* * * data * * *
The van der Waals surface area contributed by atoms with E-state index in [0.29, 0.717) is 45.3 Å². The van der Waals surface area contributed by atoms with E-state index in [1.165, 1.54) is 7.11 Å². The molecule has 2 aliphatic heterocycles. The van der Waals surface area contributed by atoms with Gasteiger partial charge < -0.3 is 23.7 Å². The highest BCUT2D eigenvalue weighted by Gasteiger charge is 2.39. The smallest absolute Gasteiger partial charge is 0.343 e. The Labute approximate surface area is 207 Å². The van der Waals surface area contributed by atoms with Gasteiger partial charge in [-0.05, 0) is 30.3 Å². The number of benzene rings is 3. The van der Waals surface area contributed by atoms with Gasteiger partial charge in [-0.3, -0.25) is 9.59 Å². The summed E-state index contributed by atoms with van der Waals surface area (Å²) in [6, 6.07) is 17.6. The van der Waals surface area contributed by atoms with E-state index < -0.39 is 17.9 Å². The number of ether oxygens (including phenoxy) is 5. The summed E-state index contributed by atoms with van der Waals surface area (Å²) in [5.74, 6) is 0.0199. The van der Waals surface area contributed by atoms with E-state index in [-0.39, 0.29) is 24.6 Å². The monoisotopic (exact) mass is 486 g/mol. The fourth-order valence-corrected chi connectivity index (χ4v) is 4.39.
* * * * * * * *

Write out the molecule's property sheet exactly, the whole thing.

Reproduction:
The van der Waals surface area contributed by atoms with E-state index in [0.29, 0.717) is 45.3 Å². The van der Waals surface area contributed by atoms with E-state index in [1.165, 1.54) is 7.11 Å². The molecule has 2 aliphatic heterocycles. The van der Waals surface area contributed by atoms with Gasteiger partial charge < -0.3 is 23.7 Å². The highest BCUT2D eigenvalue weighted by Gasteiger charge is 2.39. The smallest absolute Gasteiger partial charge is 0.343 e. The Labute approximate surface area is 207 Å². The van der Waals surface area contributed by atoms with Gasteiger partial charge in [-0.05, 0) is 30.3 Å². The number of benzene rings is 3. The van der Waals surface area contributed by atoms with Gasteiger partial charge in [-0.3, -0.25) is 9.59 Å². The summed E-state index contributed by atoms with van der Waals surface area (Å²) in [6, 6.07) is 17.6. The van der Waals surface area contributed by atoms with E-state index < -0.39 is 17.9 Å². The number of ether oxygens (including phenoxy) is 5. The summed E-state index contributed by atoms with van der Waals surface area (Å²) in [5.74, 6) is 0.0199. The van der Waals surface area contributed by atoms with E-state index in [-0.39, 0.29) is 24.6 Å². The monoisotopic (exact) mass is 486 g/mol. The fourth-order valence-corrected chi connectivity index (χ4v) is 4.39.